Answer: Once the product is built, you need to address the question: “Does the designed and built product meet the agree-to requirements?” The way you prove this is system verification. To complete system verification your organization must plan for and execute a verification process that addresses each requirement and shows proof that the product does meet (or exceed) the requirements. Common methods used for verification are not only test, but also demonstration, inspection, and analysis. To learn more about this process see my paper: Thinking Ahead to Verification and Validation.
The final step is system validation – making sure the designed, built, and verified system meets its intended purpose in its operational environment. Where did you define the product’s intended purpose and it operational environment? At the beginning!! This was during scope definition where you took the time to learn what the customer expectations were, what was needed, and what quality was expected.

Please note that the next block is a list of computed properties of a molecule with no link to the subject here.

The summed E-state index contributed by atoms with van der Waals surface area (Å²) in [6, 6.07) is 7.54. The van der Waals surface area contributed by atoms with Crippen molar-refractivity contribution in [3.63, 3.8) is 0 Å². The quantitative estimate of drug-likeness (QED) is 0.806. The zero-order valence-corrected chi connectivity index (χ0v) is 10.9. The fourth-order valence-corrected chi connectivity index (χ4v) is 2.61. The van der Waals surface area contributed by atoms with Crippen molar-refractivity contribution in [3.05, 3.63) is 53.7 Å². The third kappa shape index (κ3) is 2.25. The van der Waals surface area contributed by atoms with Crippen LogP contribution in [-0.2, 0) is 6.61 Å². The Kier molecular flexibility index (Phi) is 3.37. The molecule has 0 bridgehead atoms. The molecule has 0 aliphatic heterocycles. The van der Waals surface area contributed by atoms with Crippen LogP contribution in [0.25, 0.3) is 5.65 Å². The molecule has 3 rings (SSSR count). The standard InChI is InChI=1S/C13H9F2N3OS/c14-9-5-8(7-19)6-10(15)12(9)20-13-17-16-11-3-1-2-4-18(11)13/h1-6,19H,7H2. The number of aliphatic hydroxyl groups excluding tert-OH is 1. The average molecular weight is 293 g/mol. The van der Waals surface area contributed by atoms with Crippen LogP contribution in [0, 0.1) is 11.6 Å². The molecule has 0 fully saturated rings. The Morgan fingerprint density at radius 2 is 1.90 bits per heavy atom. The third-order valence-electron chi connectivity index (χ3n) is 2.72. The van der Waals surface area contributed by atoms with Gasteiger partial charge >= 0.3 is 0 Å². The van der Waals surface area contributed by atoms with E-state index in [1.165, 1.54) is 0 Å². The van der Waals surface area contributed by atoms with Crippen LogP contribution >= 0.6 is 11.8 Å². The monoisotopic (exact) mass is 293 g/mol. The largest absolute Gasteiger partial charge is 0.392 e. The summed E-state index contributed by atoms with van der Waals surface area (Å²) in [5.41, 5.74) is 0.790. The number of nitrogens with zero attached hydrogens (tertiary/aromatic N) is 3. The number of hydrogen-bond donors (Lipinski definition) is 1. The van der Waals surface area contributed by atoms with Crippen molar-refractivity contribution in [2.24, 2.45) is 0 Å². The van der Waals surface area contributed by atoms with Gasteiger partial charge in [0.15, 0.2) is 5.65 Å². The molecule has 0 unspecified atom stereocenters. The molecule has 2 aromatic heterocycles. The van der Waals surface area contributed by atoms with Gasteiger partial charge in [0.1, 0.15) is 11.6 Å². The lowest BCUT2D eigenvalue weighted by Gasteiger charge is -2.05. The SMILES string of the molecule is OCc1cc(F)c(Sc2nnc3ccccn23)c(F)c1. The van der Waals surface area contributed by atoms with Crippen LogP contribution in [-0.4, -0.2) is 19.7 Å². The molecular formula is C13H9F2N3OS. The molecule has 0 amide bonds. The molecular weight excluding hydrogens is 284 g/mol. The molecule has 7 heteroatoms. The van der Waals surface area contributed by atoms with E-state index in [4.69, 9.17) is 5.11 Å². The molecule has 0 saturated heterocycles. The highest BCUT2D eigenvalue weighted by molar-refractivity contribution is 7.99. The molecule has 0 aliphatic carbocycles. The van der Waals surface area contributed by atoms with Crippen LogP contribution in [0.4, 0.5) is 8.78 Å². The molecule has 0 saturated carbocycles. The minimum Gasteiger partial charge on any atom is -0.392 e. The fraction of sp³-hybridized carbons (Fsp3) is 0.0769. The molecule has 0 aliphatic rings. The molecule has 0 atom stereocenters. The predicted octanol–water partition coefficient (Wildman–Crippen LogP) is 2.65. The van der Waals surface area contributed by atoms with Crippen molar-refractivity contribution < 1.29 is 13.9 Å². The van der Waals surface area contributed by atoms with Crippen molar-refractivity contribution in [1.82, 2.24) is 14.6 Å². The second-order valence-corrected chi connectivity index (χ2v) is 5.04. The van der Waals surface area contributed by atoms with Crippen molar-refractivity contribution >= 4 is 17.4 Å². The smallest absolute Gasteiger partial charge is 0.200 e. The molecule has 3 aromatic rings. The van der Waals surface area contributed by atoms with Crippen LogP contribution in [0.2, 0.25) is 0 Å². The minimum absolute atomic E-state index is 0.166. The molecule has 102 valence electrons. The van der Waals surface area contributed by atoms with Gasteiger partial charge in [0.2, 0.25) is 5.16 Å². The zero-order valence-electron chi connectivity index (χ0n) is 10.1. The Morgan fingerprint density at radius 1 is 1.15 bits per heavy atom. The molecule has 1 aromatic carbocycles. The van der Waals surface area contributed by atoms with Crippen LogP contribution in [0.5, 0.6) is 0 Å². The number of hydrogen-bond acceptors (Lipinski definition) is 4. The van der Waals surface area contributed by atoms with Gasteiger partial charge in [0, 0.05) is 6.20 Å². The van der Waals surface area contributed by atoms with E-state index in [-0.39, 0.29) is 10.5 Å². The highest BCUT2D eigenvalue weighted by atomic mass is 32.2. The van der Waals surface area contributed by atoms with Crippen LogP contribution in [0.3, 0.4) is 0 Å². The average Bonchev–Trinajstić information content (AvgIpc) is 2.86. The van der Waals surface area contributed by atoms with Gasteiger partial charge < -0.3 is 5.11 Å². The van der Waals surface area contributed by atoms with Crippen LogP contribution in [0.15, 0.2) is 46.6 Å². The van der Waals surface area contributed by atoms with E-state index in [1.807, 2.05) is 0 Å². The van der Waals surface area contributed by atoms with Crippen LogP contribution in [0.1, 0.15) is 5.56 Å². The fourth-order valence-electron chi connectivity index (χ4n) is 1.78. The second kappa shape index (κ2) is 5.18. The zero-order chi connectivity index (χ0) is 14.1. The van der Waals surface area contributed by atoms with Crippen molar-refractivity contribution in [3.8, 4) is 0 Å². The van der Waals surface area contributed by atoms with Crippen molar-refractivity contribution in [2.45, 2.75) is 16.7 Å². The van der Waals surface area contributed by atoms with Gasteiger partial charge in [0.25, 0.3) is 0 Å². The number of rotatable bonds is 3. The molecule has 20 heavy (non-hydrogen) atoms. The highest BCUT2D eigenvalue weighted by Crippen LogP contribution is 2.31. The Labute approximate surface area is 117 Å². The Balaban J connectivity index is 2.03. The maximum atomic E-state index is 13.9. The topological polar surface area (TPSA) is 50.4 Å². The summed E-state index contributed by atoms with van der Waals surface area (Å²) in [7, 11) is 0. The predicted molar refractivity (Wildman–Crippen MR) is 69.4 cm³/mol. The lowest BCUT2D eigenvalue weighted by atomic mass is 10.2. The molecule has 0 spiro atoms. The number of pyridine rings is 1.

Following this requirement-driven product development approach no matter what development approach you choose to use will lead to success rather than failure – it will go along way to help you deliver a winning product – the first time.
As always, comments to this blog are welcome.
If you have any other topics you would like addressed in our blog, feel free to let us know.Tags: Drivers and Constraints, Requirement driven process, requirement validation, requirements, stakeholder expectation, stakeholders, system concept, system validation, Verification